A recent executive order from President Donald Trump, the self-described "law and order candidate" in last year's presidential election, directed new Attorney General Jeff Sessions to lead the development of new legislation that would protect police. Trump has repeatedly portrayed officers as besieged by criminals and betrayed by politicians.
"It's a shame what's been happening to our truly great law enforcement officers," Trump said Thursday.
The president wasn't alone in his belief that police need to be supported and protected. Across the country, state lawmakers have introduced legislation that would add law enforcement officers and first responders to classes of people protected by existing hate crime laws. The "blue lives matter" bills, as they've come to be called, would make assaulting officers a hate crime -- something that proponents said would prevent the kind of brutal anti-police ambushes that took the lives of officers in Dallas and Baton Rouge last year. Now, in Trump's executive order, some see the groundwork for a federal "blue lives matter" law to be enacted.
"We're extremely heartened by the executive order," James Pasco, the senior advisor to the president of the Fraternal Order of Police, the nation's largest police group, told the International Business Times. "We will look to [Trump's] continued leadership in crafting legislation... What we'd like to see is police officers included in existing hate crimes legislation."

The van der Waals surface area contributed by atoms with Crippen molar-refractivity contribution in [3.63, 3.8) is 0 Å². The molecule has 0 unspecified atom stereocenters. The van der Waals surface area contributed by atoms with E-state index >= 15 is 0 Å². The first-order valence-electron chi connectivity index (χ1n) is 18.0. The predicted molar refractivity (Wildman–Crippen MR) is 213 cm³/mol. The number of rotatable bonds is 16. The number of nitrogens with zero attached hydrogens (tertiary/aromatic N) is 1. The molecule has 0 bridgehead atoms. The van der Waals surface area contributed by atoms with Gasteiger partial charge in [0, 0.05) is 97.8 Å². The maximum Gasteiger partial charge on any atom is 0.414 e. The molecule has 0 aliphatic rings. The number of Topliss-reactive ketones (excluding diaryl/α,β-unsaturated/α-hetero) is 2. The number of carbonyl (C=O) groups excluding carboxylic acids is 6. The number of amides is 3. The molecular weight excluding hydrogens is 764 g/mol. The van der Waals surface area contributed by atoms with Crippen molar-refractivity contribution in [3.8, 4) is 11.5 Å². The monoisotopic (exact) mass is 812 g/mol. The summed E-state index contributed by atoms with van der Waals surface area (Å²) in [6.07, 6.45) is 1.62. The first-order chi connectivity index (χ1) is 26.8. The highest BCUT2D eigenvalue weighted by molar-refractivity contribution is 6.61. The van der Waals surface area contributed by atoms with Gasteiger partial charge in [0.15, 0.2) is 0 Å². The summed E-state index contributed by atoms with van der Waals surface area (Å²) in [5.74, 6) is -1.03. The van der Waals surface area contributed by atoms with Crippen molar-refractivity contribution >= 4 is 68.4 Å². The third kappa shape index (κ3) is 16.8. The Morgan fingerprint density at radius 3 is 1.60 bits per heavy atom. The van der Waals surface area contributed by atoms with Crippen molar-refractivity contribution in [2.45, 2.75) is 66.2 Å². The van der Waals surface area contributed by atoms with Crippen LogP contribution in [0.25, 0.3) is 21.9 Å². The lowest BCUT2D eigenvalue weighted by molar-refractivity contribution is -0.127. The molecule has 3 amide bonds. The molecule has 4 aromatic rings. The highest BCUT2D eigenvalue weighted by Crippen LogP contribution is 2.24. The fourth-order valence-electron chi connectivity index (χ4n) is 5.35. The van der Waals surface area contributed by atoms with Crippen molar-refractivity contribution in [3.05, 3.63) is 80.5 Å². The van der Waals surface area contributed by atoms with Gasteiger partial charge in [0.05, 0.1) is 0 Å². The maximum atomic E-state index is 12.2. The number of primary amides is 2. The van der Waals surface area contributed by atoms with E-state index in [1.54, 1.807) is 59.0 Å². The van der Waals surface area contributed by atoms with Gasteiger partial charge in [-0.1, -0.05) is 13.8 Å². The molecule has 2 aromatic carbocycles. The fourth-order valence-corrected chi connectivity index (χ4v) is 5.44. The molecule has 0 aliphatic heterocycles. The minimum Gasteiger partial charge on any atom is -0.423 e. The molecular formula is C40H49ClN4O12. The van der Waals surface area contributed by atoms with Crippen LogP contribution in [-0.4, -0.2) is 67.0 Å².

That could happen soon. Last year, Rep. Ken Buck (R-Colo.) introduced the "Blue Lives Matter Act of 2016," which would add employment as a police officer to the list of characteristics -- religion, national origin, gender, sexual orientation, gender identity, disabilities -- that can be used to prosecute a hate crime.
"Blue Lives Matter" is a play on Black Lives Matter, a global social justice borne out of a recent spate of police killing mostly unarmed black men.
A spokesperson for Buck confirmed the congressman was working with the House Judiciary Committee to hone the language in the bill, which was expected to be reintroduced later this year. Louisiana became the first state to enact a "blue lives matter" law last summer, and similar bills have been introduced in Kentucky, Mississippi, Wisconsin, Pennsylvania, and New York.
Police salute outside the Christ Tabernacle Church as the casket of slain New York Police Department (NYPD) officer Rafael Ramos is carried from the church following his funeral service in Queens, New York Dec. 27, 2014. Photo: REUTERS
But opponents argue that "blue lives matter" bills are empty political gestures; penalties for assaulting or killing cops are already extremely harsh.
"Hate crime legislation is about protecting people who have been discriminated against," Jeffery Robinson, deputy legal director at the ACLU, told IBT.
Robinson explained that hate crime legislation was designed to protect classes of people who were historically victimized and weren't properly defended by the legal system. Crimes against these groups would go uninvestigated or unprosecuted and the convictions that did arise would lead to light sentences.